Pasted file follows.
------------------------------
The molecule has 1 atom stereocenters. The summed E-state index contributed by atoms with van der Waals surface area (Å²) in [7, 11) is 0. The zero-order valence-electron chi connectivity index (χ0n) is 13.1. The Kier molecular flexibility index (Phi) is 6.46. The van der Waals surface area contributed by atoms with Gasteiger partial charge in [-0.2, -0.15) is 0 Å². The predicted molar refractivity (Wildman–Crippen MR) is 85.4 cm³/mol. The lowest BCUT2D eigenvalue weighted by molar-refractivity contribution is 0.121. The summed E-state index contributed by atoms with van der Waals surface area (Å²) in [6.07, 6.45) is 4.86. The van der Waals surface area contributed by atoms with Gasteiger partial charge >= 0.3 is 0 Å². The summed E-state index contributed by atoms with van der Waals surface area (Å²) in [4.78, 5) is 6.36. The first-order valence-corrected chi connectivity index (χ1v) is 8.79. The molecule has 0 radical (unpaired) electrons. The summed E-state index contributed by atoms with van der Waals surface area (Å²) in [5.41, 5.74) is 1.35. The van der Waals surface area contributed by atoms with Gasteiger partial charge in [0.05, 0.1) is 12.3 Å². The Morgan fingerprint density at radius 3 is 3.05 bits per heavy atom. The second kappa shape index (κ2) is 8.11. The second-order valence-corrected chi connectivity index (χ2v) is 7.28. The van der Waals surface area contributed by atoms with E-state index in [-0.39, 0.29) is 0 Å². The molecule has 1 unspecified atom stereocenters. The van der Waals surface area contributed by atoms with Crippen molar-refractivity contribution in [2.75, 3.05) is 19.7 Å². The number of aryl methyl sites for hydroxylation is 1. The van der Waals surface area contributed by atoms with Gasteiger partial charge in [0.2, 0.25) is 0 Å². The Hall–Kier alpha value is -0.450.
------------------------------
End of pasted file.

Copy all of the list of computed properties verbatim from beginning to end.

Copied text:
The molecule has 1 atom stereocenters. The summed E-state index contributed by atoms with van der Waals surface area (Å²) in [7, 11) is 0. The zero-order valence-electron chi connectivity index (χ0n) is 13.1. The Kier molecular flexibility index (Phi) is 6.46. The van der Waals surface area contributed by atoms with Gasteiger partial charge in [-0.2, -0.15) is 0 Å². The predicted molar refractivity (Wildman–Crippen MR) is 85.4 cm³/mol. The lowest BCUT2D eigenvalue weighted by molar-refractivity contribution is 0.121. The summed E-state index contributed by atoms with van der Waals surface area (Å²) in [6.07, 6.45) is 4.86. The van der Waals surface area contributed by atoms with Gasteiger partial charge >= 0.3 is 0 Å². The summed E-state index contributed by atoms with van der Waals surface area (Å²) in [4.78, 5) is 6.36. The first-order valence-corrected chi connectivity index (χ1v) is 8.79. The molecule has 0 radical (unpaired) electrons. The summed E-state index contributed by atoms with van der Waals surface area (Å²) in [5.41, 5.74) is 1.35. The van der Waals surface area contributed by atoms with Gasteiger partial charge in [0.05, 0.1) is 12.3 Å². The Morgan fingerprint density at radius 3 is 3.05 bits per heavy atom. The second kappa shape index (κ2) is 8.11. The second-order valence-corrected chi connectivity index (χ2v) is 7.28. The van der Waals surface area contributed by atoms with E-state index in [-0.39, 0.29) is 0 Å². The molecule has 1 unspecified atom stereocenters. The van der Waals surface area contributed by atoms with Crippen molar-refractivity contribution in [2.75, 3.05) is 19.7 Å². The number of aryl methyl sites for hydroxylation is 1. The van der Waals surface area contributed by atoms with Gasteiger partial charge in [0.2, 0.25) is 0 Å². The Hall–Kier alpha value is -0.450.